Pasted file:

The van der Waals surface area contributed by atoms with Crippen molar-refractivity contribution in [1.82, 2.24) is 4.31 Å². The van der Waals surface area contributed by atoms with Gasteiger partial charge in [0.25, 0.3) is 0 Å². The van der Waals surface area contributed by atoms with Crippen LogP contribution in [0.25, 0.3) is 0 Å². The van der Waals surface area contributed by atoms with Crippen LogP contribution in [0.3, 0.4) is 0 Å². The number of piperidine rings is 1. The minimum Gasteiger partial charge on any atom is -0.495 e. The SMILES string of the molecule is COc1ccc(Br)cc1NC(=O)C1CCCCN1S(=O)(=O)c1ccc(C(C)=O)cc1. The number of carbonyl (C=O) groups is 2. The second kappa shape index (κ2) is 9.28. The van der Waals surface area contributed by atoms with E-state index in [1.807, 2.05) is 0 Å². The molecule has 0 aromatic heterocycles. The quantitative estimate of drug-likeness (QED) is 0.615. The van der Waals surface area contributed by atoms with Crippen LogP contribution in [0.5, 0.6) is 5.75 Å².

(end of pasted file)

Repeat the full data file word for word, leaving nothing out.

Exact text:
The van der Waals surface area contributed by atoms with Crippen molar-refractivity contribution in [1.82, 2.24) is 4.31 Å². The van der Waals surface area contributed by atoms with Gasteiger partial charge in [0.25, 0.3) is 0 Å². The van der Waals surface area contributed by atoms with Crippen LogP contribution in [0.25, 0.3) is 0 Å². The van der Waals surface area contributed by atoms with Crippen LogP contribution in [0.3, 0.4) is 0 Å². The number of piperidine rings is 1. The minimum Gasteiger partial charge on any atom is -0.495 e. The SMILES string of the molecule is COc1ccc(Br)cc1NC(=O)C1CCCCN1S(=O)(=O)c1ccc(C(C)=O)cc1. The number of carbonyl (C=O) groups is 2. The second kappa shape index (κ2) is 9.28. The van der Waals surface area contributed by atoms with E-state index in [1.807, 2.05) is 0 Å². The molecule has 0 aromatic heterocycles. The quantitative estimate of drug-likeness (QED) is 0.615. The van der Waals surface area contributed by atoms with Crippen LogP contribution in [0.5, 0.6) is 5.75 Å².